Oregon Back Country Discovery Route: Part 1

Oregon Back Country Discovery Route: Part 1

This trip would be Offtrak Expeditions' longest adventure for 2018. A round-trip expedition of 1800 total miles beginning from our home north of Seattle and covering 1000 miles from our first trail along the southern coast of Oregon and ending five days later in Northeastern Oregon.

A trip like this requires a bit more planning than your weekend trip to a familiar trail and we began the preparations 6 months prior. The first step was to figure out where we actually wanted to go. We all work normal jobs during the day and had to use vacation time wisely, which put international trips and anything further than Nevada out of the picture. We had already completed the Washington BDR many times from when we were running adventure bikes and a few day trips in the Land Cruiser or JK. So we knew we wanted something with that PNW feel, but it had to be completely new to us. That's how we arrived at the decision of traveling through Oregon.

The Oregon BDR was the first route ever created under this idea. There are now 12 BDR routes across the U.S. It is developed, maintained, managed and even fought for by the Oregon Off-Highway Vehicle Association(OOHVA). I highly recommend visiting their website to learn about the history of the route and what that group has gone through to provide everyone with a great place to explore. 


The vehicles we would be bringing are the Land Rover LR3, Toyota Landcruiser (LC100) and the Toyota Fj Cruiser. The nice thing about planning ahead with multiple vehicles is that you can assign vehicle roles and this trip was no different. The LC100 would carry heavier tools and supplies such as the Hi-Lift Jack, chain saw, spare parts, extra firewood and water. Also some of the larger camp niceties like the skottle grill that my brother made himself instead of buying the pre-made version. The LR3 has light equipment, such as dry food, clothing, a solar shower(more on this later) and the new Husky/Heeler puppy named Griffin. The OE Fj Cruiser used it's fridge to keep each nights dinner frozen, medical supplies, navigation equipment and lighter daily supplies.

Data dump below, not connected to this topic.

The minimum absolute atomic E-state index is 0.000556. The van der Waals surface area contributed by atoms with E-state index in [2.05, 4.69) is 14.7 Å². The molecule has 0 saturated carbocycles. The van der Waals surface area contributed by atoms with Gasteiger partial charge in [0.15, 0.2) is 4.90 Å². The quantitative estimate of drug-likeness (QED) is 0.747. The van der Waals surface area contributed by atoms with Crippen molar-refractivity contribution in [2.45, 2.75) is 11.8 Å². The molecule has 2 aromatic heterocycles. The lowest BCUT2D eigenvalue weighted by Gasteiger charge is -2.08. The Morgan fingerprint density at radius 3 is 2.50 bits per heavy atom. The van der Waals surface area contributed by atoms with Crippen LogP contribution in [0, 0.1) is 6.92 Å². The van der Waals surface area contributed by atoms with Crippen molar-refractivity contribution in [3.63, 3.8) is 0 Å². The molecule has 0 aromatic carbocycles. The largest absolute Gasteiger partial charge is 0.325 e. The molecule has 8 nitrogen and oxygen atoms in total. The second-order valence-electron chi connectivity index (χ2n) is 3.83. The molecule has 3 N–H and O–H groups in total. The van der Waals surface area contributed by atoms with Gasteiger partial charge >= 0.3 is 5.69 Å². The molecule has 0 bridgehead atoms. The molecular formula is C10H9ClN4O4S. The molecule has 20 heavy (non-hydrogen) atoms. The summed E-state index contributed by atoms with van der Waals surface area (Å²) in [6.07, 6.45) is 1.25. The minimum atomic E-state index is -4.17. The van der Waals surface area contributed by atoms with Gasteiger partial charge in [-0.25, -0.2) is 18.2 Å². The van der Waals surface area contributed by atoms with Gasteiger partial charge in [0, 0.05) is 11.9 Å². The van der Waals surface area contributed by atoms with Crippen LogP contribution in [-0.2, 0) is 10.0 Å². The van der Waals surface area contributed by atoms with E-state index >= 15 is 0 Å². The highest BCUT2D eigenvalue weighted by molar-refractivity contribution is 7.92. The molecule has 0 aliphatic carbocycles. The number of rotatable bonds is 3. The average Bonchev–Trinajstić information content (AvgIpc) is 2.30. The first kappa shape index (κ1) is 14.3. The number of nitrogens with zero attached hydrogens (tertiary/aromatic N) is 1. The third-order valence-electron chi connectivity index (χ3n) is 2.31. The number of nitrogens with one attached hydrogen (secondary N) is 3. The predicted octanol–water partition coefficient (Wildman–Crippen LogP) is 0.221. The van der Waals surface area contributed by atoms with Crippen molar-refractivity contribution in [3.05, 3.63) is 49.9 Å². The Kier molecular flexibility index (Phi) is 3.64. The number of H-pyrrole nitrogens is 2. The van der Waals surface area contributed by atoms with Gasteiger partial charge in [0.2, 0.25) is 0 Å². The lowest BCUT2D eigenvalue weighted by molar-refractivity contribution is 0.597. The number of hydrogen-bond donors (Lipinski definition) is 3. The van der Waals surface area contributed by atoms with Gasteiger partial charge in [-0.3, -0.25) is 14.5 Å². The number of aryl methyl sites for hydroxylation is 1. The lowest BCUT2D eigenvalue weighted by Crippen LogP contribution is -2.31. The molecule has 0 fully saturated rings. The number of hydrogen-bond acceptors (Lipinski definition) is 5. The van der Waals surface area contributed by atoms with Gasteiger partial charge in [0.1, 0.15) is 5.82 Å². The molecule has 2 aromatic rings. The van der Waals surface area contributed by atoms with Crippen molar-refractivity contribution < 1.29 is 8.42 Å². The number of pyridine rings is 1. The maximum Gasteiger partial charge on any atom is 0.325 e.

Each vehicle also needed to be individually outfitted for the longer trip. Yes, we could have done it with what we always have, but we wanted to be completely self-sufficient and keep away from main roads and stops as much as possible. We also wanted to ensure that our vehicles could withstand the 5 days of off-road driving without killing the trip a day or two in. 

All vehicles we're outfitted with brand new CB radio systems, new roof racks from Front Runner and ARB and tool kits to replace just about anything. Both the FJ and the Land Cruiser had new ARB compressors installed to minimize the time spent in-between off-road sections. We also mounted a Dometic CFX-40 fridge in the back of the FJ, a water system on the roof, dedicated navigation system and a new Front Runner roof top tent. 

The FJ Cruiser is an amazing vehicle that has been adopted by many as their choice off-road ride. But it definitely lacks useable storage space compared to the LR3 and LC. We add to this by daily driving it for work and carrying our dog in the backseat. So our useable space is the back area of the FJ and the roof.